But my brother was hopping mad … about the recent reelection of the American president, Barack Obama. He lit into me—a convenient liberal voter he felt safe blaming—with the litany of complaints that had been making the rounds: the country was going to go into a massive depression, in fact it was going to go broke, since there were “more takers than makers”; Obama was going to take away legally owned guns; and on and on. When I tried to speak (though not to argue with him), he shouted me down: “Just you wait! You’ll see!” (Collectively, this reaction has been called in the press the Great Right-Wing Freakout of 2012.)

It scared me. I stood up and said, “Maybe I should leave. We can talk about Thanksgiving another time.” And immediately all his anger drained away. “No, no, sit down, don’t go.” And we did talk a little (his wife sat silently by), but eventually his anger level rose again, and I left, shaking and disturbed. When I got home, I called my ex-husband.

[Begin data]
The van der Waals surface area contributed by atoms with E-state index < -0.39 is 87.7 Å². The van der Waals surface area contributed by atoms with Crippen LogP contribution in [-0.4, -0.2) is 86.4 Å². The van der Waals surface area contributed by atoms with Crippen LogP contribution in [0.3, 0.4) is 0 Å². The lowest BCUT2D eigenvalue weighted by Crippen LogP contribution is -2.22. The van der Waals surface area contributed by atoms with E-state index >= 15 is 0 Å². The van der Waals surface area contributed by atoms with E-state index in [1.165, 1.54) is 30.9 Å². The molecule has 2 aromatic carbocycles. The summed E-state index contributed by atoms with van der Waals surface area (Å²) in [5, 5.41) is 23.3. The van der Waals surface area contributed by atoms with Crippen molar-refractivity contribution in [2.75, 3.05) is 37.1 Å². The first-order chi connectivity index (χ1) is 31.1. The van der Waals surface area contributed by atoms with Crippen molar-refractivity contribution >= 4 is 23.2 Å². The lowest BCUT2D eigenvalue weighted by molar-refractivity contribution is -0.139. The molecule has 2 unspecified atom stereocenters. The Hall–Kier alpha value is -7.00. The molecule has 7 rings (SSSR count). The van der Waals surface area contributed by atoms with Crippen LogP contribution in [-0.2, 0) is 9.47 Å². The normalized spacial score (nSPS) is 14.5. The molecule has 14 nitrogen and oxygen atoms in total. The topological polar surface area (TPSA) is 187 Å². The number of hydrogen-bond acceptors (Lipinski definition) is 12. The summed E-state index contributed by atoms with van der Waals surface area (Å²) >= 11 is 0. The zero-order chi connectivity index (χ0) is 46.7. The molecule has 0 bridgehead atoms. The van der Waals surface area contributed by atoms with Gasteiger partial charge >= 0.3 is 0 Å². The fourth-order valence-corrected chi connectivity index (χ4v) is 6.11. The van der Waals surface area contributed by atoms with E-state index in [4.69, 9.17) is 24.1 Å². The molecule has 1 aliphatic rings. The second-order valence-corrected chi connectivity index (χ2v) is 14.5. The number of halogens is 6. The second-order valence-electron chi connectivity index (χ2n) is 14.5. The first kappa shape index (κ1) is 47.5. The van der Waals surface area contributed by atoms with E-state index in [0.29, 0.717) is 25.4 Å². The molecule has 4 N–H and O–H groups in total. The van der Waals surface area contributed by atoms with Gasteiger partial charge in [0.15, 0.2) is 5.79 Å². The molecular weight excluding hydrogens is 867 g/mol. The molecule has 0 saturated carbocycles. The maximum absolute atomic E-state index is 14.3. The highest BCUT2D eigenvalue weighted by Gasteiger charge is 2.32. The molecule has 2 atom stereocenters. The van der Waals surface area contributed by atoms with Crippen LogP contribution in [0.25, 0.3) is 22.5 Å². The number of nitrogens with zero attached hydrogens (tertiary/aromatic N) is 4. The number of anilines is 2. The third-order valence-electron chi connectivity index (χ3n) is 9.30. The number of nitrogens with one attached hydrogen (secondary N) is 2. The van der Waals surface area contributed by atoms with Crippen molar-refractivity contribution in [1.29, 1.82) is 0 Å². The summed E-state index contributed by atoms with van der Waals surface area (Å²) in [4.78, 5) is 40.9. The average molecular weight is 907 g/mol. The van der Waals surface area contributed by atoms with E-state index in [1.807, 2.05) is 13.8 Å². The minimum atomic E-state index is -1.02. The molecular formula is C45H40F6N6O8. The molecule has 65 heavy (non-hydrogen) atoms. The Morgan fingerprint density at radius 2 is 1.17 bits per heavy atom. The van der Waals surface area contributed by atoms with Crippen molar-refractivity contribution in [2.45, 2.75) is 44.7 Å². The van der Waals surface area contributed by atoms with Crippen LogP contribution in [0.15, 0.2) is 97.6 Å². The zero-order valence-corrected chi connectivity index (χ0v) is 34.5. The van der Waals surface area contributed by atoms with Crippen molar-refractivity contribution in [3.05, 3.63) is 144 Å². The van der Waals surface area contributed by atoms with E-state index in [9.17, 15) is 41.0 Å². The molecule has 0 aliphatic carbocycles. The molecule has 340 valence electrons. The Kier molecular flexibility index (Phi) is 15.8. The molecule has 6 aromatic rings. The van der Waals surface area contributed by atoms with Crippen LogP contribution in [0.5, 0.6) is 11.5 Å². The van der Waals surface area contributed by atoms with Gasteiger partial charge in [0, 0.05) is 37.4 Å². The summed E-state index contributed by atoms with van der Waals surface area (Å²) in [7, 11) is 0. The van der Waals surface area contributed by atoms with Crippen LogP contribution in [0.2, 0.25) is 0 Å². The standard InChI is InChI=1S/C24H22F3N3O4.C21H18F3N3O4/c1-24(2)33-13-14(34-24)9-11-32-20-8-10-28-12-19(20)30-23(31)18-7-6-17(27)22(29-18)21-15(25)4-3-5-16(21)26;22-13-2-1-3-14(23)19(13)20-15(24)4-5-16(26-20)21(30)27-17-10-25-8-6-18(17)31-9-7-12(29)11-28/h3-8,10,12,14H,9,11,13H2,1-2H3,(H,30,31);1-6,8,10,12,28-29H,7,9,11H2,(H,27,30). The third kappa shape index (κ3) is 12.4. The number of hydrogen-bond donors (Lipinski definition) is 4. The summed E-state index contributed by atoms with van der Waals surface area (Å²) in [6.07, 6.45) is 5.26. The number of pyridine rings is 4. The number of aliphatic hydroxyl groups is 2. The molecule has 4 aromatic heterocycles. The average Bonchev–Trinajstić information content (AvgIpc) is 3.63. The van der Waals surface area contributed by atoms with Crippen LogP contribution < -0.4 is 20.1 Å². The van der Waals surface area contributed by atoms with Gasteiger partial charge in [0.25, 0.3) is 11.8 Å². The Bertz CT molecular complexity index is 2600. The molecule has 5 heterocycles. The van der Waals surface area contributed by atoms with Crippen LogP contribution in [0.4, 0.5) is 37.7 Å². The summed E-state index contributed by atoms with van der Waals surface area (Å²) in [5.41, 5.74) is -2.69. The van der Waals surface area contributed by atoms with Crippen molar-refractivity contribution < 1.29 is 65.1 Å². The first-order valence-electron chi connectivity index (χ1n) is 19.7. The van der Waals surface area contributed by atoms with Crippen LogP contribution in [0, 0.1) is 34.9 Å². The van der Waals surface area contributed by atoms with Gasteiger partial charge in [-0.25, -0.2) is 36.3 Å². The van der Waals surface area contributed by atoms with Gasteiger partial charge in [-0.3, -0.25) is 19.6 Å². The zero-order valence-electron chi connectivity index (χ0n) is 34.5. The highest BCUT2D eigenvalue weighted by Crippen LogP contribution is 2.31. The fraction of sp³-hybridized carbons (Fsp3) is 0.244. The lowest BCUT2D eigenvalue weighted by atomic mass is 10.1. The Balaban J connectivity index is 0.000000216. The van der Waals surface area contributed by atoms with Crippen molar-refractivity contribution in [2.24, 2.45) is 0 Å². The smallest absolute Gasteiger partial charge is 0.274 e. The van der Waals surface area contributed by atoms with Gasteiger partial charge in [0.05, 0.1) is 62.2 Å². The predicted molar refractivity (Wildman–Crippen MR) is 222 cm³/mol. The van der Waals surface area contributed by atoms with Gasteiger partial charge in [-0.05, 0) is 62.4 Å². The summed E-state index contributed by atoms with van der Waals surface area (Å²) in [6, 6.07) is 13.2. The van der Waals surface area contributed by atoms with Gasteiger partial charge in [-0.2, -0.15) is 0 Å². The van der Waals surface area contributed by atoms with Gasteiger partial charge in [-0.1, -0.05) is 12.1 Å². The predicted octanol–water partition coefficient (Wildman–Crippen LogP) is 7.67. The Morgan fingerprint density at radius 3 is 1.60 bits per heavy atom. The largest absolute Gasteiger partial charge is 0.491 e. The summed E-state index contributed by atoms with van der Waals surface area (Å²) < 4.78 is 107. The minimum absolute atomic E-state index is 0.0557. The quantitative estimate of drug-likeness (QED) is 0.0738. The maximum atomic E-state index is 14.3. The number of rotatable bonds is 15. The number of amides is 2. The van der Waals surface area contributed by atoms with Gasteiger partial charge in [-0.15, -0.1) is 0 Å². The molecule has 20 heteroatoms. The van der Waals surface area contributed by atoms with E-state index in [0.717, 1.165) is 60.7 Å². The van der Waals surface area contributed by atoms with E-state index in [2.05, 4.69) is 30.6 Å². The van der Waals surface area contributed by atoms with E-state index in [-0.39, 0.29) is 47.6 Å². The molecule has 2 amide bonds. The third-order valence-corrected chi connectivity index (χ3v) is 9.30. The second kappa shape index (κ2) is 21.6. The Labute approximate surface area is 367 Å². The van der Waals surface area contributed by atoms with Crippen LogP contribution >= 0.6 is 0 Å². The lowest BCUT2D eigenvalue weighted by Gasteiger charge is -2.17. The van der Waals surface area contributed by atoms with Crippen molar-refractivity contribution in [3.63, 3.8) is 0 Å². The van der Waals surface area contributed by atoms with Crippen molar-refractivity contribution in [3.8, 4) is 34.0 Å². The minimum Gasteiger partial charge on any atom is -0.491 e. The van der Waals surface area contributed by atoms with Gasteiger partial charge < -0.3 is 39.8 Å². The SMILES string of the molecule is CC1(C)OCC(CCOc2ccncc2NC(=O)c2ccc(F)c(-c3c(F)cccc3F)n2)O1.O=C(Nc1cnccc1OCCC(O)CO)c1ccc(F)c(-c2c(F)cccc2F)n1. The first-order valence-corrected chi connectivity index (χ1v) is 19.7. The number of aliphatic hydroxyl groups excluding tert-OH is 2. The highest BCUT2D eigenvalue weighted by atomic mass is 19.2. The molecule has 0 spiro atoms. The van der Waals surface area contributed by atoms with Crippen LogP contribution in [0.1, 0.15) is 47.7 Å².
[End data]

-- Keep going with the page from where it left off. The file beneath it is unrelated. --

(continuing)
(Here I’ll say that my ex-husband and I are on good terms; I like his second wife and his second set of kids, and we do a lot of holidays together. When I married him—the little girl with flowers woven in her hair—he was a long-haired hippie himself, threatening to run away to Canada if the draft didn’t go his way. I am not sure what happened to that guy, but his politics align with my brother’s now; they are buddies, in fact. I don’t discuss politics with either of them, and generally we just don’t anyway—we talk culture, not politics. Luis always tries to make nice; he knows I don’t like to argue.)

So I called Luis, since he and his family would be sitting at my dining room table on Thanksgiving too. I was shaken and upset, and as I started to tell him what happened, I began to sob uncontrollably, something I never do, certainly not to my ex-husband. “Please help me; please don’t bring up the election or politics,” I said. He agreed to “not go there,” and Thanksgiving plans proceeded.